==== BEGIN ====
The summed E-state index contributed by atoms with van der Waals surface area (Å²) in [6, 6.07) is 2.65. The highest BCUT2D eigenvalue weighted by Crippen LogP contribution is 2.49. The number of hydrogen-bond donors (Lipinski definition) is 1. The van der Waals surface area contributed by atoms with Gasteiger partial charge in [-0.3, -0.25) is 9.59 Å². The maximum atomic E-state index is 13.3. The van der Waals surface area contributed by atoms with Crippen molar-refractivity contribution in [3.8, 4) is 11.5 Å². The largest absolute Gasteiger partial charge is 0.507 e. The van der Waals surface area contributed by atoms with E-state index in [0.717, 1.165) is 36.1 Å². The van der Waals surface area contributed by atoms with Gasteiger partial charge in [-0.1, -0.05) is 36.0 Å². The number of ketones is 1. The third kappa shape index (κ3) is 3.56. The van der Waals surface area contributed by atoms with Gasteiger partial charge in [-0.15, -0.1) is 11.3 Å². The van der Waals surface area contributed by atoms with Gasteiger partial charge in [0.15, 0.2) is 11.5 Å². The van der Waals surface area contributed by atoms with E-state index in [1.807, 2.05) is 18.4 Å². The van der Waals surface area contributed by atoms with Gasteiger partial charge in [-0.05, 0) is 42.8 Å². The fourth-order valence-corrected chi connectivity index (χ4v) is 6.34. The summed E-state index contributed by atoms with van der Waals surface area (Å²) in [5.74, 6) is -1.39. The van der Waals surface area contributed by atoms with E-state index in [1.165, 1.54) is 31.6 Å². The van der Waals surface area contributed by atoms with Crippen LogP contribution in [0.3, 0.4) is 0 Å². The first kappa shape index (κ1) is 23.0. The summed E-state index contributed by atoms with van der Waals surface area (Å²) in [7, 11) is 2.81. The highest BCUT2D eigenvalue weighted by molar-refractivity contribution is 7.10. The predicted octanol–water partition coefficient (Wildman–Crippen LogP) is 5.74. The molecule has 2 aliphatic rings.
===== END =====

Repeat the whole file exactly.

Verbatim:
The summed E-state index contributed by atoms with van der Waals surface area (Å²) in [6, 6.07) is 2.65. The highest BCUT2D eigenvalue weighted by Crippen LogP contribution is 2.49. The number of hydrogen-bond donors (Lipinski definition) is 1. The van der Waals surface area contributed by atoms with Gasteiger partial charge in [-0.3, -0.25) is 9.59 Å². The maximum atomic E-state index is 13.3. The van der Waals surface area contributed by atoms with Crippen molar-refractivity contribution in [3.8, 4) is 11.5 Å². The largest absolute Gasteiger partial charge is 0.507 e. The van der Waals surface area contributed by atoms with E-state index in [0.717, 1.165) is 36.1 Å². The van der Waals surface area contributed by atoms with Gasteiger partial charge in [-0.1, -0.05) is 36.0 Å². The number of ketones is 1. The third kappa shape index (κ3) is 3.56. The van der Waals surface area contributed by atoms with Gasteiger partial charge in [-0.15, -0.1) is 11.3 Å². The van der Waals surface area contributed by atoms with Gasteiger partial charge in [0.15, 0.2) is 11.5 Å². The van der Waals surface area contributed by atoms with E-state index in [1.807, 2.05) is 18.4 Å². The van der Waals surface area contributed by atoms with Gasteiger partial charge in [-0.05, 0) is 42.8 Å². The fourth-order valence-corrected chi connectivity index (χ4v) is 6.34. The summed E-state index contributed by atoms with van der Waals surface area (Å²) in [5.74, 6) is -1.39. The van der Waals surface area contributed by atoms with E-state index in [1.165, 1.54) is 31.6 Å². The van der Waals surface area contributed by atoms with Crippen LogP contribution in [0.3, 0.4) is 0 Å². The first kappa shape index (κ1) is 23.0. The summed E-state index contributed by atoms with van der Waals surface area (Å²) in [7, 11) is 2.81. The highest BCUT2D eigenvalue weighted by molar-refractivity contribution is 7.10. The predicted octanol–water partition coefficient (Wildman–Crippen LogP) is 5.74. The molecule has 2 aliphatic rings.